The idea for the 1963 march again came from A. Philip Randolph, who wondered if younger activists were giving short shrift to economic issues as they pushed for desegregation in the South. In 1962, he recruited Rustin, and the two began making plans, this time to commemorate the centennial of the signing of the Emancipation Proclamation.
Rustin traveled to Alabama to meet with King and expanded the march’s focus to “Jobs and Freedom.” From the march’s headquarters in New York, he looked forward to leading the planning coalition of the “Big Six” civil rights organizations: SNCC, CORE, SCLC, the National Urban League, the NAACP and Randolph’s Brotherhood of Sleeping Car Porters. But Rustin’s past again came into play when Roy Wilkins of the NAACP refused to allow Rustin to be the front man because of his homosexuality. “This march is of such importance that we must not put a person of his liabilities at the head,” Randolph agreed to serve as the march’s director with Rustin as his deputy.
The march itself, of course, turned out to be a tremendous success, including those glorious moments when the official estimate of 200,000 was announced (actually, there was as many as 300,000, says Life.com); when Marian and Mahalia sang; when Mrs. Medgar Evers paid tribute to “Negro Women Freedom Fighters”; when John Lewis and Dr. King spoke; and when Bayard Rustin read the march’s demands.
Afterward, the leaders of the Big Six met with President Kennedy at the White House. Rustin remained out of sight, though he and Randolph did make it onto the cover of Life Sept. 6. Eight days later, four young girls went to their deaths in the Birmingham church bombing; in November, President Kennedy was gunned down, leaving President Lyndon Johnson to shuttle the Civil Rights Act through Congress, signing it in 1964, the same year Dr. King received the Nobel Prize, with Rustin planning the logistics of his trip to Oslo. It was, to say the least, history at its most dramatic, shocking — and unpredictable — at every turn.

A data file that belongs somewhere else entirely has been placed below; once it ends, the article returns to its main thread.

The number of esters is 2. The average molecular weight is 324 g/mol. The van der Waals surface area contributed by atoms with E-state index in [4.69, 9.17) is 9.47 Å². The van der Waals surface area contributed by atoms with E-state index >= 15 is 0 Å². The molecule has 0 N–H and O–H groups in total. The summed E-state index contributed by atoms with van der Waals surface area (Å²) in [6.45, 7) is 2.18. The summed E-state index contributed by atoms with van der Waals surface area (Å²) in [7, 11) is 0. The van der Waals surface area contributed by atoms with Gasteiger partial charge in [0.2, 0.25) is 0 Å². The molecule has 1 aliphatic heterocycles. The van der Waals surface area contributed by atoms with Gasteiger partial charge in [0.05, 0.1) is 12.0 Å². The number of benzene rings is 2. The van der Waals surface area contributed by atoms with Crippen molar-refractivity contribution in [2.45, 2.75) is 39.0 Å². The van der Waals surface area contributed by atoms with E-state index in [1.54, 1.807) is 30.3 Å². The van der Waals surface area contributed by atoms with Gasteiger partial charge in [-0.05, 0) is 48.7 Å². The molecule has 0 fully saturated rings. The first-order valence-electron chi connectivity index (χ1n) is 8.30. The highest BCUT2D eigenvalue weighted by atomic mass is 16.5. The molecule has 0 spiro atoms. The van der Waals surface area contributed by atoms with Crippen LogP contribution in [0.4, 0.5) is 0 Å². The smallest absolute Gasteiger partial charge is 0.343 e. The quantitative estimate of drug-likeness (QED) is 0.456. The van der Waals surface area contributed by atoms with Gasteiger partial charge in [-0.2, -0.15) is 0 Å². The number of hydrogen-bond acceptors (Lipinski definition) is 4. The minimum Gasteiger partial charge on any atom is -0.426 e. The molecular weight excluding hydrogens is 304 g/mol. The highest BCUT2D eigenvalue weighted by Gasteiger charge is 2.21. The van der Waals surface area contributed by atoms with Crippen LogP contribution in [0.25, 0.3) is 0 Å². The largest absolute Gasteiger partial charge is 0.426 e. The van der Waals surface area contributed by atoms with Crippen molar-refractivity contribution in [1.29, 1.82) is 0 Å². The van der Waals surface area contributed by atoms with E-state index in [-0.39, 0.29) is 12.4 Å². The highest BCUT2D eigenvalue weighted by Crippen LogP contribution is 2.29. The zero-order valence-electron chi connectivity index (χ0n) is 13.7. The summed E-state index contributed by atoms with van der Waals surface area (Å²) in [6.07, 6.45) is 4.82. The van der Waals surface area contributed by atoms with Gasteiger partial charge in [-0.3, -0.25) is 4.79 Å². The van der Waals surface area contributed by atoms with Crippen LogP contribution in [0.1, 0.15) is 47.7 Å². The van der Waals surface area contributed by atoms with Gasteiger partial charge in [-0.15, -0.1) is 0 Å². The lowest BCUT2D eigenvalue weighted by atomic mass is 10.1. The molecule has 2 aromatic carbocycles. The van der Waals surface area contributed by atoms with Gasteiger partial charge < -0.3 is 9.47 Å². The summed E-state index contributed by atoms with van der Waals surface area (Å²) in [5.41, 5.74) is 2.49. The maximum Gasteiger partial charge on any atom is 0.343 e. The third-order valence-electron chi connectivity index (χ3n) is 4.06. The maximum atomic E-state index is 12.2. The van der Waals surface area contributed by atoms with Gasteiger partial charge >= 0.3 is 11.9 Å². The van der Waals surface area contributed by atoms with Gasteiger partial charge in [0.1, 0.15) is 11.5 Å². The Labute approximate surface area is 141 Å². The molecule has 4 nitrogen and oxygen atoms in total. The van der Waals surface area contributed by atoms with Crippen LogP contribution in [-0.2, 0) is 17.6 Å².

Rustin remained engaged in the struggle for justice despite tensions from other black activist. When Dr. King was assassinated in Memphis, Tenn., Rustin participated in the memorial march and demanded economic justice for sanitation workers. At the same time, he expanded his focus on international causes, including offering support to Israel, promoting free elections in Central America and Africa and aiding refugees as vice chairman of the International Rescue Committee.
During the 1980s, Rustin also opened up publicly about his homosexuality (This coincided with his falling in love with Walter Naegle, now serving as executor and archivist of Rustin’s estate.)
Rustin testified on behalf of New York State’s Gay Rights Bill. In 1986, he gave a speech “The New Niggers Are Gays,” in which he asserted,
Today, blacks are no longer the litmus paper or the barometer of social change. Blacks are in every segment of society and there are laws that help to protect them from racial discrimination. The new “niggers” are gays…. It is in this sense that gay people are the new barometer for social change…. The question of social change should be framed with the most vulnerable group in mind: gay people.
For his part, he worked to bring the AIDS crisis to the attention of the NAACP, once predicting, “Twenty-five, 30 years ago, the barometer of human rights in the United States were black people. That is no longer true. The barometer for judging the character of people in regard to human rights is now those who consider themselves gay, homosexual, lesbian.”
Bayard Rustin died on August 24, 1987, just four days shy of the march’s 24th anniversary